on our the stoning of Stephen (11.1.06 sermon summary)

In this message, we covered Acts 6.8-8.3. The stoning of Stephen is one of those pivotal events in the life of the church where God moved the people of God out of Jerusalem in keeping with his plan in Acts 1.8. Our proposition for this message was: Man’s fight against God is futile – it is doomed to fail. Better to suffer on the side of God than ‘win’ on the side of Satan. The first thing that we see is that the fight against God depends on false charges – the synagogue that opposed Stephen (or synagogues, commentators hold to 1, 2, 3, 4, or 5 synagogues) was likely Stephen’s own synagogue. There is even some speculation that Saul was a member of this synagogue also, but that isn’t clear. At any rate, these men were fighting against Stephen, but they were really fighting against God. And the fight against God depends on false charges, like “God isn’t fair” or “How could a loving God allow my loved one to suffer so?” etc.

Stephen’s answer shows that the fight against God cannot silence the faithful witness. Now Stephen’s sermon doesn’t sound like much of a defense to our ears, but the Jews definitely got his point. The Bible Knowledge Commentary has an excellent summary and suggests these three threads working their way to the conclusion of his message: 1) God has always used change to develop the true worship from Abraham to now, so the change under Christ isn’t unexpected 2) God has blessed his people outside of Israel, so God’s worship is not limited to this land or this temple [an important point especially for the Hellenistic Jews] and 3) Israel through its history has resisted and disobeyed God, virtually from the beginning until now. This last was Stephen’s main point, which got through loud and clear, and stirred up the opposition.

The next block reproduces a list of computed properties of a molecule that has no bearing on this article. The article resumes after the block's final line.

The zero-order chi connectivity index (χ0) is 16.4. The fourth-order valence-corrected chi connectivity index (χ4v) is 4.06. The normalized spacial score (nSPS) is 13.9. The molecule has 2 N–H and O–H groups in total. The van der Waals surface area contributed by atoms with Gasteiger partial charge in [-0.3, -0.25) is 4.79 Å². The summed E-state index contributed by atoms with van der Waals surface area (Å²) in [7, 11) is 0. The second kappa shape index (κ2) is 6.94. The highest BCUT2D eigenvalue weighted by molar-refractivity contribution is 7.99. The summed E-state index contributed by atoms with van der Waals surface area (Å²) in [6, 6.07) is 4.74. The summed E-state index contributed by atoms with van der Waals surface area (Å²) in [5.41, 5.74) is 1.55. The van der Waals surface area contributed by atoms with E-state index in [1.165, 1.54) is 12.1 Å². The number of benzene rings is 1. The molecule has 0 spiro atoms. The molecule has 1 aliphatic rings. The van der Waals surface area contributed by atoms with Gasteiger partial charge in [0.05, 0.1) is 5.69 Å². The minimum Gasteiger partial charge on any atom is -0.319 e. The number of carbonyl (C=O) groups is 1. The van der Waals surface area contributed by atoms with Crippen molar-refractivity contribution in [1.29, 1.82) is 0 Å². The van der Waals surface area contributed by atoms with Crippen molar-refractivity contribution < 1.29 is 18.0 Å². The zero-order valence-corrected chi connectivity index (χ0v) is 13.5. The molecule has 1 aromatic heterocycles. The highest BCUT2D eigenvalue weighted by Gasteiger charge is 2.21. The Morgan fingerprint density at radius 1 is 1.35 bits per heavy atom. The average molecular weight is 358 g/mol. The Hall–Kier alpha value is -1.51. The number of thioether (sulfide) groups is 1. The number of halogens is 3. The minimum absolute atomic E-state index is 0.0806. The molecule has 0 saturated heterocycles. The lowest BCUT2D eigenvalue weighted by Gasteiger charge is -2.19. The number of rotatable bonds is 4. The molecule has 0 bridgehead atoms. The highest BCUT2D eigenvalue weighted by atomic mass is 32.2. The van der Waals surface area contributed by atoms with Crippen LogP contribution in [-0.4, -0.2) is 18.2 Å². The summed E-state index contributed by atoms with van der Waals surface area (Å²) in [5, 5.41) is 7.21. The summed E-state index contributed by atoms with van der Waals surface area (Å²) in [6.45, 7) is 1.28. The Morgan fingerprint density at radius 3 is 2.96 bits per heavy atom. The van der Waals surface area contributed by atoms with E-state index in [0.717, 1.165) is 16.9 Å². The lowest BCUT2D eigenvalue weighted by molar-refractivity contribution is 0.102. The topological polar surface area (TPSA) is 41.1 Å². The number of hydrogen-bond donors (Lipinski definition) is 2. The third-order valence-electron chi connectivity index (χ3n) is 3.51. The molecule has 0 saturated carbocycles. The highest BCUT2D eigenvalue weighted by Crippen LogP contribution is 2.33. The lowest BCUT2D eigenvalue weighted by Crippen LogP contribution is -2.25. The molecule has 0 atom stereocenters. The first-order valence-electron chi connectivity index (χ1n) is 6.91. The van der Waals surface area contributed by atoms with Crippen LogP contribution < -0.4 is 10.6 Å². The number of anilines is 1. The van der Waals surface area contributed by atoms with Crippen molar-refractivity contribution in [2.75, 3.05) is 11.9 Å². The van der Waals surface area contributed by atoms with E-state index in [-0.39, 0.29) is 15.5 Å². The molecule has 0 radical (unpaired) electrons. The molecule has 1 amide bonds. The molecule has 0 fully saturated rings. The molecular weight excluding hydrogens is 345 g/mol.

The Jews thought they would silence the church with this opposition, but the last point of my message was the fight against God will find the seeds of defeat in its moment of apparent victory. Stephen’s death was a victory for Christ in itself, as his vision of the standing Christ proves. But even Saul, filled with rage and wreaking havoc of the church proves the victory for he becomes the answer to Stephen’s final prayer, “Lord lay not this sin to their charge.” And the church is scattered all over Judea and Samaria, in keeping with Acts 1.8. And they go preaching. Tertullian’s famous saying, “The blood of the martyrs is the seed of the church.” Well, that isn’t actually what he said, but it is close. Here is what he really said: “The oftener we are mown down by you, the more in number we grow; the blood of Christians is seed.”

May God help us to preach the word and expand the kingdom without being martyrs, but if necessary, let us be martyrs.

Don Johnson
Jer 33.3